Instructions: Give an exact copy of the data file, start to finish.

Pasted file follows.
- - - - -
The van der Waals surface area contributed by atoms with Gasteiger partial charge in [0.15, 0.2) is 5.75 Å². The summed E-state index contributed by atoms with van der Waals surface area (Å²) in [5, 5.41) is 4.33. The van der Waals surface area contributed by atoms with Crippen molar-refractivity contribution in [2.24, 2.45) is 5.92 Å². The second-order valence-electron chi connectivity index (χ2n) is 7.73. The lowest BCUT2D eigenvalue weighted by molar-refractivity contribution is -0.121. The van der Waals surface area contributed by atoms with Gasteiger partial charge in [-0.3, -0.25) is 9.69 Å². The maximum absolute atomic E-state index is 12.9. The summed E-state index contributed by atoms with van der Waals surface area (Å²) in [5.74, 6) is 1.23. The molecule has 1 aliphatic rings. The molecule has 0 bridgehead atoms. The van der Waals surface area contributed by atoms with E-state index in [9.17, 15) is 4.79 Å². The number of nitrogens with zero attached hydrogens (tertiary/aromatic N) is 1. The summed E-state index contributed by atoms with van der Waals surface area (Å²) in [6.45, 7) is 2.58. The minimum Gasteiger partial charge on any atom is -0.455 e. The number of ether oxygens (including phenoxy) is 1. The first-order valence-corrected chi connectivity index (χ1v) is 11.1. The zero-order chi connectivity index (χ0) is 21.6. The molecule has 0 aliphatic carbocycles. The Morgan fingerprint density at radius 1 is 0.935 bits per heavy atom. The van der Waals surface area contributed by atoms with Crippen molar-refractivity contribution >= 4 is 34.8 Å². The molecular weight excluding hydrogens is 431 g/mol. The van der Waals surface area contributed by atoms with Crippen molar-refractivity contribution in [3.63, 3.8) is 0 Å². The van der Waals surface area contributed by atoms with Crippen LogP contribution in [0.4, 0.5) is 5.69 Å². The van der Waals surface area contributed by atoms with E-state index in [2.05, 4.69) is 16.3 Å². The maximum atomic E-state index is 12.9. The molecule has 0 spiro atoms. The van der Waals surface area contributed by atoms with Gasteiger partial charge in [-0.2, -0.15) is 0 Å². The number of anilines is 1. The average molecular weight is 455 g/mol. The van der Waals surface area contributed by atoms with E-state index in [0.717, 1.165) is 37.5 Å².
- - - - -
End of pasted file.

The van der Waals surface area contributed by atoms with Gasteiger partial charge in [0.15, 0.2) is 5.75 Å². The summed E-state index contributed by atoms with van der Waals surface area (Å²) in [5, 5.41) is 4.33. The van der Waals surface area contributed by atoms with Crippen molar-refractivity contribution in [2.24, 2.45) is 5.92 Å². The second-order valence-electron chi connectivity index (χ2n) is 7.73. The lowest BCUT2D eigenvalue weighted by molar-refractivity contribution is -0.121. The van der Waals surface area contributed by atoms with Gasteiger partial charge in [-0.3, -0.25) is 9.69 Å². The maximum absolute atomic E-state index is 12.9. The summed E-state index contributed by atoms with van der Waals surface area (Å²) in [5.74, 6) is 1.23. The molecule has 1 aliphatic rings. The molecule has 0 bridgehead atoms. The van der Waals surface area contributed by atoms with E-state index in [9.17, 15) is 4.79 Å². The number of nitrogens with zero attached hydrogens (tertiary/aromatic N) is 1. The summed E-state index contributed by atoms with van der Waals surface area (Å²) in [6.45, 7) is 2.58. The minimum Gasteiger partial charge on any atom is -0.455 e. The number of ether oxygens (including phenoxy) is 1. The first-order valence-corrected chi connectivity index (χ1v) is 11.1. The zero-order chi connectivity index (χ0) is 21.6. The molecule has 0 aliphatic carbocycles. The Morgan fingerprint density at radius 1 is 0.935 bits per heavy atom. The van der Waals surface area contributed by atoms with Crippen molar-refractivity contribution >= 4 is 34.8 Å². The molecular weight excluding hydrogens is 431 g/mol. The van der Waals surface area contributed by atoms with Crippen molar-refractivity contribution in [3.63, 3.8) is 0 Å². The van der Waals surface area contributed by atoms with Crippen LogP contribution in [0.4, 0.5) is 5.69 Å². The van der Waals surface area contributed by atoms with E-state index in [2.05, 4.69) is 16.3 Å². The maximum atomic E-state index is 12.9. The molecule has 0 spiro atoms. The van der Waals surface area contributed by atoms with Gasteiger partial charge in [-0.2, -0.15) is 0 Å². The number of anilines is 1. The average molecular weight is 455 g/mol. The van der Waals surface area contributed by atoms with E-state index in [0.717, 1.165) is 37.5 Å².